Footage of Australian fire crew overwhelmed by flames

Dozens are likely dead in Australia, which is beset by uncontrolled wildfires. Experts believe a third of the koala population on the continent's east coast is already wiped out, and there's no end in sight. Residents are fleeing to the beaches to escape the flames. In the video embedded here from New South Wales Fire + Rescue, a crew sits in their truck, unable to do anything to fight the the blaze as it tears throught the forest toward them, then around them, then away from them.

Here's (NSFW) footage from Tyson Whelan, which he says he took at 10:30 a.m. in Mallacoota, Victoria:

Australia's government appears unmoved. Here's the Prime Minister, talking earlier in wildfire season, about why there would be no change in policy toward carbon emissions: “What we won’t do is engage in reckless and job-destroying and economy-crunching targets which are being sought."

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Australia just had hottest day in recorded history

104º F/40.9º C average across country

Gentleman roasts pork on car during Australia heat crisis

Well, there it is at last, the silver lining to climate change. Turns out it's so hot in Australia, you can totally roast a delicious hunk of meat on top of your car. Read the rest

Just look at these decorated ruckus-causing lunchtime bananas

Just look at them. (Thanks, Marion!) Read the rest

Listen to the original, slower, better (!) version of Men at Work's "Down Under"

This is Men at Work's "Down Under" as it was originally released in 1980 as the B-side to the band's self-released "Keypunch Operator" 7". A year later, the band re-recorded it for their Columbia Records debut Business As Usual. The track flew up the Australian charts and hit number one in the US a few years later as the video (below) became an early MTV staple. I remember it spurring me to look up the meaning of vegemite.

Then in 2010, the band lost a controversial copyright infringement suit brought by record company Larrikin Music who argued that the song's flute riff is copied from the traditional children's song Kookaburra that most people thought to be in the public domain but, apparently, wasn't. (Comparison video at the bottom of this post.)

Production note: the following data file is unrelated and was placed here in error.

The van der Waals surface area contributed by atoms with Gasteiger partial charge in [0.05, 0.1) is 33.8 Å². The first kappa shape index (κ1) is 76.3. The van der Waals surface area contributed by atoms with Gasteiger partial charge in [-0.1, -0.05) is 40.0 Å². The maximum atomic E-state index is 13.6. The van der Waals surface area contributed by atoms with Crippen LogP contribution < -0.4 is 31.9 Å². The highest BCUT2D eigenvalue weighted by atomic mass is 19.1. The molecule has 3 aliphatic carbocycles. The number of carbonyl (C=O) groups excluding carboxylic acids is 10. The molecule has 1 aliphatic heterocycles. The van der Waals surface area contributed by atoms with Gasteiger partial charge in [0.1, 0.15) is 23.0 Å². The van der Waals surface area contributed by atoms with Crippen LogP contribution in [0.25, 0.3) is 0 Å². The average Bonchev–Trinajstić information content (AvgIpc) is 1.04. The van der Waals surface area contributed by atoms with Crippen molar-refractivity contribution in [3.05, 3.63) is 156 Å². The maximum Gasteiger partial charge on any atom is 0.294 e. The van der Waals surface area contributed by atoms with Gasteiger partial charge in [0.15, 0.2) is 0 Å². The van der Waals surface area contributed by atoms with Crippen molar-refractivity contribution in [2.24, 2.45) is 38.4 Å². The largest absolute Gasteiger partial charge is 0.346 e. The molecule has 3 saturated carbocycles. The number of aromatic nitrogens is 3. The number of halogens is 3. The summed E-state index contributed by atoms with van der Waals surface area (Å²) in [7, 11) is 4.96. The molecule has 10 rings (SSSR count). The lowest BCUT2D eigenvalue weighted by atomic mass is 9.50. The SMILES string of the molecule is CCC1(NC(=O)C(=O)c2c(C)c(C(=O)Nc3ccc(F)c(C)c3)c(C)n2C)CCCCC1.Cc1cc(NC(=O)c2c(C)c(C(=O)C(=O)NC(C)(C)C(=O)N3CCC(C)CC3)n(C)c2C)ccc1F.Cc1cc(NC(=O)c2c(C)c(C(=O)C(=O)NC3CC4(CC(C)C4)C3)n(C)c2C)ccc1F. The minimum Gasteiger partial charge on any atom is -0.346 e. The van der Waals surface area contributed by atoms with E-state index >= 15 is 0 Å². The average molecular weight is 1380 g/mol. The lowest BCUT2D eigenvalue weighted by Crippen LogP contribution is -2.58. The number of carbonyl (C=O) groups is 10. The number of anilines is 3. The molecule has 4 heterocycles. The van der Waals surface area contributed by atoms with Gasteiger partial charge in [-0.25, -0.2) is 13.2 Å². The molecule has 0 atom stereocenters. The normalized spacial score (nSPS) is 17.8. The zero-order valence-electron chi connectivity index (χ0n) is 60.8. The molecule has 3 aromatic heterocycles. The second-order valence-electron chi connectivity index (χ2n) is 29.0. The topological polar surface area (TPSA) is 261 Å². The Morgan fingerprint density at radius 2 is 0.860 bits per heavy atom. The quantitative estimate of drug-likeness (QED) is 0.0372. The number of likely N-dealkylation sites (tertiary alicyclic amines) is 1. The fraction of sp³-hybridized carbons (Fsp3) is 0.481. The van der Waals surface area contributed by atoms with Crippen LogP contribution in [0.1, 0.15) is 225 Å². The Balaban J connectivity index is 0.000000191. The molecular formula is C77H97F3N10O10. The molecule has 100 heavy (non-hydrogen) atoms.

Anyhoo, while the band was arguably oversharing their reggae inspirations on the original version, I prefer it to the later recording. It has a nice swing to it.

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KISS played a concert on a boat for great white sharks, but none of them showed up

In a move that is so bombastic yet embarrassing that it sounds like something straight out This is Spinal Tapya know what, let's just let ABC Australia fill us in:

[KISS] cancelled its other [Australian] concerts after lead singer Paul Stanley pulled out due to illness.

But a line-up featuring bass guitarist Gene Simmons, lead guitarist Tommy Thayer, and drummer Eric Singer took to the seas as part of an Airbnb promotion designed to promote tourism locations around the world.

The concert was billed as KISS playing to great white sharks — although no sharks actually turned up.

That's it. That's what actually happened. In Australia, of all places. There were reportedly eight people who paid actual currency to watch this stunt on the boat, along with some media people and stray boaters, for a total estimated crowd of maybe 50 people. Watching 3/4 of KISS perform with a terrible sound system. Okay.

The event was hosted by Adventure Bay Charters, a company that apparently promises "shark cage diving" adventures in the waters around Australia. Hence, the concert was supposed to demonstrate the company's ability to attract sharks for the experience using sound waves instead of blood…except that the whole thing failed in that regard.

"KISS cancel Australian tour but show must go on for great white sharks" [Jodie Hamilton, Emma Pedler and Paul Turton / ABC]

Image via Wikimedia Commons Read the rest

A woman's stalker compromised her car's app, giving him the ability to track and immobilize it

An Australian woman's creepy, violent ex-boyfriend hacked her phone using stalkerware, then used that, along with her car's VIN number, to hack the remote control app for her car (possibly Landrover's Incontrol app), which allowed him to track her location, stop and start her car, and adjust the car's temperature. Read the rest

Qantas flies passengers around for 19 hours in the name of science.

At 19-hours and 16-minutes, the recent Qantas' non-stop flight from New York, 'Murica to Sydney, Australia is the longest haul to be had on a commercial flight. Currently, the this long-ass trek isn't an option for the traveling public to undertake. Rather, the flight seen in this video is one of three that Qantas is has planned, during which it'll be studying the physiological and physiological effects that being on an airplane for so long could have on a passenger.

Image via Wikipedia Commons Read the rest

The rich poop different: measuring inequality with sewage

In Social, demographic, and economic correlates of food and chemical consumption measured by wastewater-based epidemiology, published in the Proceedings of the National Academy of Science, a group of researchers in Australia and Norway present their analysis of a 2016 Australian sewage census, which sampled 22 waste-water treatment facilities and looked for 42 biomarkers. Read the rest